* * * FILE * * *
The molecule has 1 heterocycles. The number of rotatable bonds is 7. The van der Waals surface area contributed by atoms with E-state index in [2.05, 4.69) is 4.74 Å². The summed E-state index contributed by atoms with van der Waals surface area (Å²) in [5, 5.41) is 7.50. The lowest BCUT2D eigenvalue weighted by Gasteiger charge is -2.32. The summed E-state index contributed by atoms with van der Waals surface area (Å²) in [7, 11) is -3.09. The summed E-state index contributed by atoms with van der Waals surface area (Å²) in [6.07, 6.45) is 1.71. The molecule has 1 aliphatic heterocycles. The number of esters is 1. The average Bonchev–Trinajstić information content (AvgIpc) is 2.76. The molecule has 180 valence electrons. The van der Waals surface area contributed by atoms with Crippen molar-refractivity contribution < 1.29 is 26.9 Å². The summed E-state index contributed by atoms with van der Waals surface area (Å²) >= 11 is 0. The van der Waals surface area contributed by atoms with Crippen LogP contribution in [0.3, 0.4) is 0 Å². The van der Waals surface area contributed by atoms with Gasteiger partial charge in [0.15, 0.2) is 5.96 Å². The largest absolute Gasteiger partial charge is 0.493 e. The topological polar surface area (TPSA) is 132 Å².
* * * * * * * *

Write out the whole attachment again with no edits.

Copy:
The molecule has 1 heterocycles. The number of rotatable bonds is 7. The van der Waals surface area contributed by atoms with E-state index in [2.05, 4.69) is 4.74 Å². The summed E-state index contributed by atoms with van der Waals surface area (Å²) in [5, 5.41) is 7.50. The lowest BCUT2D eigenvalue weighted by Gasteiger charge is -2.32. The summed E-state index contributed by atoms with van der Waals surface area (Å²) in [7, 11) is -3.09. The summed E-state index contributed by atoms with van der Waals surface area (Å²) in [6.07, 6.45) is 1.71. The molecule has 1 aliphatic heterocycles. The number of esters is 1. The average Bonchev–Trinajstić information content (AvgIpc) is 2.76. The molecule has 180 valence electrons. The van der Waals surface area contributed by atoms with Crippen molar-refractivity contribution < 1.29 is 26.9 Å². The summed E-state index contributed by atoms with van der Waals surface area (Å²) >= 11 is 0. The van der Waals surface area contributed by atoms with Crippen LogP contribution in [0.3, 0.4) is 0 Å². The van der Waals surface area contributed by atoms with Gasteiger partial charge in [0.15, 0.2) is 5.96 Å². The largest absolute Gasteiger partial charge is 0.493 e. The topological polar surface area (TPSA) is 132 Å².